derecho By NWS/Storm Prediction Center (NWS/Storm Prediction Center) [Public domain], via Wikimedia Commons

A Look Back: Five Years After Derecho Storm

Appalachian Power and Kentucky Power outage reporting and response optimization: sunlight through the lens of storms’ fifth anniversary

Last week Appalachian Power took a look back at outage reporting and restoration improvements it has put in place in the years following the 2012 storm season.

One of that season’s storms, a so-called Derecho, pummeled Virginia, West Virginia and Tennessee with heavy winds and pounding rain, leaving more than a half-million Appalachian Power customers were left without electric service. Appalachian Power reported that it took more than two weeks to get power back to everyone.

As the AEP subsidiary aptly put it, second only to restoring power, information is what customers want most when their power is out.  Since the Derecho, customers have continually let Appalachian know of the need for real-time updates on outages.

Due to the high public demand, Appalachian introduced a new outage alerts system that gives customers the option to be notified by text message or email when their home or business is affected by a power outage.

Customers receive a notification when outages have been reported in their area, and they continue to get updates as Appalachian crews determine the outage cause and predict when power will be restored.

“Outage alerts allow customers to receive real-time information updates whether they are home or away,” said Jeri Matheney, Appalachian spokesperson. “It’s a great tool for planning and making decisions about your family’s comfort and safety.  We aim to provide the most reliable electric service possible, at a reasonable price, and the best possible customer experience,” Matheney said, adding “text and email outage alerts are an important tool that will provide feedback to customers.”

Since the service was launched in March 2015, more than 148,000 Appalachian Power customers have enrolled. With wireless communication having become the expected norm across the United States, today, customers of all industries continue to demand improved service, quicker response times and real-time information — all through a mobile device.

Customers enroll in the service by visiting www.AppalachianPower.com/Alerts and logging into their account. Once logged in, users can choose what alerts they want to receive and how to receive them.

The five-year derecho anniversary, which was the end of a storm season where multiple outages impacted the region, led to a special regulatory account being created for another AEP subsidiary, Kentucky Power.  Four of Kentucky Power’s key storms were:

  • Feb. 19 snowstorm: 34,375 customers affected; 926 non-company restoration workers; four days to restore power; total costs to date – $4.15 million
  • March 2 tornadoes/wind storms: 15,363 customers affected; 718 non-company restoration workers; four days to restore power; total costs to date – $3.98 million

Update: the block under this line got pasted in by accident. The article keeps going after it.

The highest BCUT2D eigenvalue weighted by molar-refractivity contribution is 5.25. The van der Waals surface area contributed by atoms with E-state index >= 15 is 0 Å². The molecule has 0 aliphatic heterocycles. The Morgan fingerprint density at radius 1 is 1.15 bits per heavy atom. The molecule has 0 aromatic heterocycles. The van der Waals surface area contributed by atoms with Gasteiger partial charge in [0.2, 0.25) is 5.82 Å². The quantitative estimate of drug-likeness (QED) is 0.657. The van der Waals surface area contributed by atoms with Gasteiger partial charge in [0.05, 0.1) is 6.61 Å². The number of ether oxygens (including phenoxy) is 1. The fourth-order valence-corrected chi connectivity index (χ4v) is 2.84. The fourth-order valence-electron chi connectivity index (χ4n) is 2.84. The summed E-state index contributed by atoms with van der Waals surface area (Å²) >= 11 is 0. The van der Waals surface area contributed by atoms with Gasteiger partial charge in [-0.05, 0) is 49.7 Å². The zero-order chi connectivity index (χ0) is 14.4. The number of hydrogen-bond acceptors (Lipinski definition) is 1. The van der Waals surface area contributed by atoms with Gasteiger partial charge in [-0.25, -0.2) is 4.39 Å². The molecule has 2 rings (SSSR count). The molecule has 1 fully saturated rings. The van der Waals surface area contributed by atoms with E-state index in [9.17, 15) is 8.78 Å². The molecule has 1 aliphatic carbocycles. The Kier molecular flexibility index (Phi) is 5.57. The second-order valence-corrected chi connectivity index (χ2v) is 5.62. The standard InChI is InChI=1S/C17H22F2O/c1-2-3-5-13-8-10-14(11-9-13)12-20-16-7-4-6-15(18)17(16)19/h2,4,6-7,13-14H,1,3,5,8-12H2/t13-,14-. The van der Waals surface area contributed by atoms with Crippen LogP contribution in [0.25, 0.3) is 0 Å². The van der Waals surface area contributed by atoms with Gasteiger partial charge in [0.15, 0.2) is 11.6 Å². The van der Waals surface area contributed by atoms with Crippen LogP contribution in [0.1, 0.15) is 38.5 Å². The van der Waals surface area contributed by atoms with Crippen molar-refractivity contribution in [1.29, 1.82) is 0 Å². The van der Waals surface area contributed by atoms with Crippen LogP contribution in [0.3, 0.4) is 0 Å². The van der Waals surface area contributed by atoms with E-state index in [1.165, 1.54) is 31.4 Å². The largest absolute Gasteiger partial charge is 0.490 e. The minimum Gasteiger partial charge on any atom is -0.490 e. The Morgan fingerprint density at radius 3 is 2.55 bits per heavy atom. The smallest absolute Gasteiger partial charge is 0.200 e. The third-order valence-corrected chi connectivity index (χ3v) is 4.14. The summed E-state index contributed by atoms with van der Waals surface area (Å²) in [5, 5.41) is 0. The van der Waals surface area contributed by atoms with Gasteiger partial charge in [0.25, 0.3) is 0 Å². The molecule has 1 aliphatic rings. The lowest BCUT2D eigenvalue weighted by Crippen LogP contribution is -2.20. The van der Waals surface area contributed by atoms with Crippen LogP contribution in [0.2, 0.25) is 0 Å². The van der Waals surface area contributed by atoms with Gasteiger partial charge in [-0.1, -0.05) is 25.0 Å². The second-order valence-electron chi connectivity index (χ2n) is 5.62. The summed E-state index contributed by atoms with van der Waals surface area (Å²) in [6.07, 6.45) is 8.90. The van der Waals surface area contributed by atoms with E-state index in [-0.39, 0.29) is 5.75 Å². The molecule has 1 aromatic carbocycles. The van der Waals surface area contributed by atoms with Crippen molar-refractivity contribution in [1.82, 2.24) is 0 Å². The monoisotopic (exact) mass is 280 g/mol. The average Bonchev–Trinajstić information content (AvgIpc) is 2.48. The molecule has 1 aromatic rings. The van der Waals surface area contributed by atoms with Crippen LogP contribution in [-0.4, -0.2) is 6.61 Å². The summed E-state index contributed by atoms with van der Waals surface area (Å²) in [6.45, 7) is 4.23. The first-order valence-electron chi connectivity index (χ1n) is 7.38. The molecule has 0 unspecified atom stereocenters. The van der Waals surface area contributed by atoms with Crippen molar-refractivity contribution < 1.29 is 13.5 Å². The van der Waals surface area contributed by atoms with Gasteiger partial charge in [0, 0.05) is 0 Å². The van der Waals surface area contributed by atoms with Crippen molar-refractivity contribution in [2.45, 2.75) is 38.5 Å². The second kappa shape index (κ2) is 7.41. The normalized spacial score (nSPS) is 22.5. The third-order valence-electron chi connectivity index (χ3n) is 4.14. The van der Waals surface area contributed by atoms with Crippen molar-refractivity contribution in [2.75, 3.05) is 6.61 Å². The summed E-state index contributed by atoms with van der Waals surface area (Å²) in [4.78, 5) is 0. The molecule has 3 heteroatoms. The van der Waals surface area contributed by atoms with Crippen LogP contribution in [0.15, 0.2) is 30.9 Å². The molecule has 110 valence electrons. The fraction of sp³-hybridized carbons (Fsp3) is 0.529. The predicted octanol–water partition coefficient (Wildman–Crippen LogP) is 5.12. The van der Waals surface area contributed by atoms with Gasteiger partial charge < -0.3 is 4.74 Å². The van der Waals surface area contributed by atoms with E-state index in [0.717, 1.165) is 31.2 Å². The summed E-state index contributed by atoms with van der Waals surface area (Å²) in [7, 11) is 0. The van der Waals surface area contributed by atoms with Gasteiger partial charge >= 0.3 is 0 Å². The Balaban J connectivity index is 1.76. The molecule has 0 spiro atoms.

• June 29 “derecho” wind storm/July 1 wind storm: 122,490 customers affected; 1,133 non-company restoration workers; six total days to restore power; total costs – $5.96 million
  • July 5 windstorm: 27,319 customers affected; 1,133 non-company restoration workers; two days to restore power; total costs – $967,000 Kentucky Power placed its total restoration costs for the four storms at more than $14.3 million. That number was then adjusted to account for operational and maintenance costs that would have occurred under normal circumstances and the amount Kentucky Power had in its annual budget for storm restoration, leaving the $12.15 million in the regulatory asset account.

Kentucky Power now provides its customers up-to-date outage information, including total customer outages and estimated times of restoration.  The online and mobile applications allow customers to search for an address, zoom in or out, or bookmark a view to see outage details, including estimated time of restoration, number of customers affected by the outage, and outage cause when available. If a customer’s power is out, they can report their outage, or sign in to get alerts about outage status.

The Kentucky Public Service Commission, under a 1/7/2013 order, authorized Kentucky Power to establish a special account, known as a regulatory asset, totaling $12.15 million.  In its application for the regulatory asset, Kentucky Power said the amount of major storm-related expenses in 2012 far exceeded the annual average of $904,000 that was used in the most recent calculation of the utility’s rates as the expected yearly expenditure for storm recovery. 

This type of regulatory asset provides a tool that allows unusual or one-time costs to be deferred for a period of time for possible future recovery through rates.

Appalachian Power’s recent press release is available at this link:  "Lessons learned from Derecho lead to Appalachian Power text and email outage alerts"

The T&D World story regarding regulatory treatment of Kentucky Power’s storm costs is at this link:  "PSC Allows Separate Accounting of Kentucky Power Storm Costs."

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